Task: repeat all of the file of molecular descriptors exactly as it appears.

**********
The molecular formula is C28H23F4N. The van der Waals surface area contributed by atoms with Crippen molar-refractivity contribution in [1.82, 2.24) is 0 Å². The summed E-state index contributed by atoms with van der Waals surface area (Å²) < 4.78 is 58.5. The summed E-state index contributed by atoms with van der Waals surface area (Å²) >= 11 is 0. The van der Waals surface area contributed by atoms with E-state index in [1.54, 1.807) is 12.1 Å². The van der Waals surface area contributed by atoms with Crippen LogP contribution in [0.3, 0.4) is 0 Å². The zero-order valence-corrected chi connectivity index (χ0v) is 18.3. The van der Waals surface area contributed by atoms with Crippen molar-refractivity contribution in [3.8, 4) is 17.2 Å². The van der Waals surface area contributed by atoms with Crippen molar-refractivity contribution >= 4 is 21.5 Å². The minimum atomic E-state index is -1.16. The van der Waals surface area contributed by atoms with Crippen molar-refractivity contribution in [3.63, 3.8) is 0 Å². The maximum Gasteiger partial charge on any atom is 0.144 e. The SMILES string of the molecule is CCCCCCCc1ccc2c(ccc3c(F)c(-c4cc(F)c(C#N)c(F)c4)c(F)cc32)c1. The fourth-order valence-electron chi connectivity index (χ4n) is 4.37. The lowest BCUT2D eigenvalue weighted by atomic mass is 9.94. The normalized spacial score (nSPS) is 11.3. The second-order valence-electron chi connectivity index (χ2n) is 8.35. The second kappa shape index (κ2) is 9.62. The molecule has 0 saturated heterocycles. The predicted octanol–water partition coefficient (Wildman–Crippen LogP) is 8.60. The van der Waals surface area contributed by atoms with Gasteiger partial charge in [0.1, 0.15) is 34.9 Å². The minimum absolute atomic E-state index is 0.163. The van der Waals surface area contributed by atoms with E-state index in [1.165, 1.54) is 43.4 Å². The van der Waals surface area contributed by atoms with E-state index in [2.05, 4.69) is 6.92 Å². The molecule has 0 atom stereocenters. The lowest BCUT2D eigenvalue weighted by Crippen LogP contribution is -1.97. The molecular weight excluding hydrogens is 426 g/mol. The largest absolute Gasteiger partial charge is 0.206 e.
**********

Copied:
The molecular formula is C28H23F4N. The van der Waals surface area contributed by atoms with Crippen molar-refractivity contribution in [1.82, 2.24) is 0 Å². The summed E-state index contributed by atoms with van der Waals surface area (Å²) < 4.78 is 58.5. The summed E-state index contributed by atoms with van der Waals surface area (Å²) >= 11 is 0. The van der Waals surface area contributed by atoms with E-state index in [1.54, 1.807) is 12.1 Å². The van der Waals surface area contributed by atoms with Crippen LogP contribution in [0.3, 0.4) is 0 Å². The zero-order valence-corrected chi connectivity index (χ0v) is 18.3. The van der Waals surface area contributed by atoms with Crippen molar-refractivity contribution in [3.8, 4) is 17.2 Å². The van der Waals surface area contributed by atoms with Crippen molar-refractivity contribution >= 4 is 21.5 Å². The minimum atomic E-state index is -1.16. The van der Waals surface area contributed by atoms with Crippen molar-refractivity contribution in [3.63, 3.8) is 0 Å². The maximum Gasteiger partial charge on any atom is 0.144 e. The SMILES string of the molecule is CCCCCCCc1ccc2c(ccc3c(F)c(-c4cc(F)c(C#N)c(F)c4)c(F)cc32)c1. The fourth-order valence-electron chi connectivity index (χ4n) is 4.37. The lowest BCUT2D eigenvalue weighted by atomic mass is 9.94. The normalized spacial score (nSPS) is 11.3. The second-order valence-electron chi connectivity index (χ2n) is 8.35. The second kappa shape index (κ2) is 9.62. The molecule has 0 saturated heterocycles. The predicted octanol–water partition coefficient (Wildman–Crippen LogP) is 8.60. The van der Waals surface area contributed by atoms with Gasteiger partial charge in [0.1, 0.15) is 34.9 Å². The minimum absolute atomic E-state index is 0.163. The van der Waals surface area contributed by atoms with E-state index in [1.165, 1.54) is 43.4 Å². The van der Waals surface area contributed by atoms with E-state index in [2.05, 4.69) is 6.92 Å². The molecule has 0 atom stereocenters. The lowest BCUT2D eigenvalue weighted by Crippen LogP contribution is -1.97. The molecular weight excluding hydrogens is 426 g/mol. The largest absolute Gasteiger partial charge is 0.206 e.